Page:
Xanax (alprazolam) is a prescription drug that belongs to a class of substances known as benzodiazepines. When prescribed, it typically comes in the form of a pill or tablet.
Unfortunately, drugs like Xanax are also sometimes manufactured illegally in forms that are different from what you might get through a doctor’s prescription.
A relatively new drug form of Xanax that has been found and seized by law enforcement in recent years is Xanax-laced candies, including gummies, sweet tart-like candies, and lollipops.
What Are Xanax Lollipops?
A Xanax lollipop refers to a lollipop or candy that has been laced with Xanax, the brand name for the generic drug alprazolam.
Xanax, or alprazolam, is a central nervous system (CNS) depressant that is commonly prescribed by healthcare professionals to treat anxiety and panic disorders.
Street names for Xanax candies may include:
- Xanie tarts
- Xanax tarts
- Xanax sweet tarts
- Xanax gummy bears/gummies
Xanax candies can be dangerous at least in part because they may not look, smell, or even taste different than normal candy. This can make it difficult to discern from a normal lollipop.
What Are The Effects Of Xanax Lollipops?
A Xanax lollipop or Xanax-soaked candy may have adverse effects typically associated with the benzodiazepine class, such as drowsiness, dizziness, nausea, and disorientation.
Other possible side effects may include:
- trouble with balance
- impaired coordination
- difficulty concentrating
- joint pain
- mood changes
- changes in sex drive/ability
Side effects of a Xanax lollipop would depend on the amount of Xanax in the lollipop (i.e. the dosage), as well as whether the candy is laced with other drugs.
The Dangers Of Xanax Lollipops
All illicit drugs, including drugs like Xanax that are illegally manufactured, are produced without federal oversight by agencies like the Food and Drug Administration (FDA).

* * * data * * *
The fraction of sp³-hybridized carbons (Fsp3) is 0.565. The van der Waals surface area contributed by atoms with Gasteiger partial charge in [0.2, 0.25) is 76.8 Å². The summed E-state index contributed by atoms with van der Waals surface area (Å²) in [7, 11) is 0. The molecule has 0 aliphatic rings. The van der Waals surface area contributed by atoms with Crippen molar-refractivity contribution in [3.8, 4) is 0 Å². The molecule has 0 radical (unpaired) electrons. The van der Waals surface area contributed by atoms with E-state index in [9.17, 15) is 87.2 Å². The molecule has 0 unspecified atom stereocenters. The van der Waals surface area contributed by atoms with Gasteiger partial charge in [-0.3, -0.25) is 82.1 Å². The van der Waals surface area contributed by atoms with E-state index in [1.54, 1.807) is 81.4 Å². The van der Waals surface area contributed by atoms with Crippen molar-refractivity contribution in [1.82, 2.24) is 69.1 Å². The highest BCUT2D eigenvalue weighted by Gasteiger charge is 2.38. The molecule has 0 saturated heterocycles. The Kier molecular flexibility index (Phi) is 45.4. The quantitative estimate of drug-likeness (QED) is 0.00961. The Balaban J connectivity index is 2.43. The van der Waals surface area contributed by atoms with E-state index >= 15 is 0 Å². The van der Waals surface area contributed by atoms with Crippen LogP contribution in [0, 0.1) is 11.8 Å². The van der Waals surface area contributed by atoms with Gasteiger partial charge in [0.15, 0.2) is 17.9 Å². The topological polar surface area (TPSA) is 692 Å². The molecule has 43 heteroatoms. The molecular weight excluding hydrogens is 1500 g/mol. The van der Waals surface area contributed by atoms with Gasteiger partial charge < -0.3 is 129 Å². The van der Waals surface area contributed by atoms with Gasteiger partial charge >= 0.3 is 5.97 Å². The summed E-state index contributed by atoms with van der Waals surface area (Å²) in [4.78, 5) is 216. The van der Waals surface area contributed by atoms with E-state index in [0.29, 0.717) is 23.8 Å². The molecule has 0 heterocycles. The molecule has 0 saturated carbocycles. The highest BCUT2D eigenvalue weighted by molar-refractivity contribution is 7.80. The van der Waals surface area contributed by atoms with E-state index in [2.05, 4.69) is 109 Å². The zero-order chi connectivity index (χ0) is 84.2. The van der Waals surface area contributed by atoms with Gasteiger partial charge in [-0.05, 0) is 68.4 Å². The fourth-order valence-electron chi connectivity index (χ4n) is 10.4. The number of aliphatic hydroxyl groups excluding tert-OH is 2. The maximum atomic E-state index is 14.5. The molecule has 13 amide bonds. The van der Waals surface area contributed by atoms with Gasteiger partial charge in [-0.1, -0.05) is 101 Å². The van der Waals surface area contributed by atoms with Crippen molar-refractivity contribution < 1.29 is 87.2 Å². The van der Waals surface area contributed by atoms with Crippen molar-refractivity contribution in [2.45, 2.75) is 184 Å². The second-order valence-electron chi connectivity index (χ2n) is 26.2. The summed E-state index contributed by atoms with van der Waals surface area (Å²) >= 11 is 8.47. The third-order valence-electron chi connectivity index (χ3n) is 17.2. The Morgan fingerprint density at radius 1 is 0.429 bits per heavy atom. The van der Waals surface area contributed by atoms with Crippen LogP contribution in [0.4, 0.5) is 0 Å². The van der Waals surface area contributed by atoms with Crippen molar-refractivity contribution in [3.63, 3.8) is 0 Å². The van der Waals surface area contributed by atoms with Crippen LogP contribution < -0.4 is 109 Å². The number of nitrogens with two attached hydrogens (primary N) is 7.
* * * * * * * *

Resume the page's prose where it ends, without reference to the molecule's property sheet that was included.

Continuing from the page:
Without this federal regulation, Xanax lollipops are subject to contain a whole host of toxic ingredients, including other drugs like ecstasy, opioid painkillers (e.g. fentanyl), or meth.
Use of a Xanax lollipop could also lead to overdose or be a sign of Xanax abuse.
Risks Of Xanax Overdose
The amount of Xanax in Xanax candies is unknown, and can vary from one candy to the next depending on how it is made.
Eating a Xanax lollipop could lead to accidental overdose, which can have life-threatening consequences.
Signs of a Xanax overdose could include: sedation, sleepiness, difficulty breathing, fainting/loss of consciousness, and severe confusion or disorientation.
Signs Of Xanax Abuse
Eating a Xanax lollipop or Xanax-soaked candy may be a sign of drug abuse.
Without intervention, Xanax abuse can have serious effects on health and overall well-being. This can affect physical health, mental health, as well as your work or school.
Chronic Xanax misuse can also cause physical dependence on Xanax and a psychological addiction, which can make it difficult for a person to quit on their own.
Xanax dependence can cause mild to severe withdrawal symptoms such as:
- rebound anxiety
- panic attacks
- thoughts of self-harm/suicide
- memory problems
Why Do People Make Xanax Lollipops?
Xanax is one of the most widely abused prescription drugs, alongside certain painkillers (e.g. opioids), other sedatives, and even some antidepressants.
Why Xanax is made in the form of a lollipop is unknown. Because lollipops often appeal to children, however, this can pose a particular danger for young people.
Children may be particularly susceptible to the effects of benzodiazepines in high doses, compared to adults.
Get Help For Xanax Abuse
The use of Xanax-laced candies can be a sign of substance abuse, which may require professional intervention for a person to be able to overcome.
At Bedrock Recovery Center in Massachusetts, we offer several drug treatment programs for Xanax abuse, including detox, to help people begin the process of healing from addiction.
Don’t wait. Call our helpline today to learn more about what our Xanax treatment programs can provide for you or a loved one with addiction.
NBC 15 News — Experts warn parents of Xanax laced candy https://mynbc15.com/news/local/experts-warn-parents-of-xanax-laced-candy
U.S. Drug Enforcement Administration (DEA) — Drug Fact Sheet: Benzodiazepines https://www.dea.gov/sites/default/files/2020-06/Benzodiazepenes-2020_1.pdf
U.S. National Library of Medicine: MedlinePlus — Alprazolam https://medlineplus.gov/druginfo/meds/a684001.html#overdose
WLKY — More than 30 drug-laced lollipops were confiscated in Shelby County https://www.wlky.com/amp/article/more-than-30-drug-laced-lollipops-were-confiscated-in-shelby-county/26755077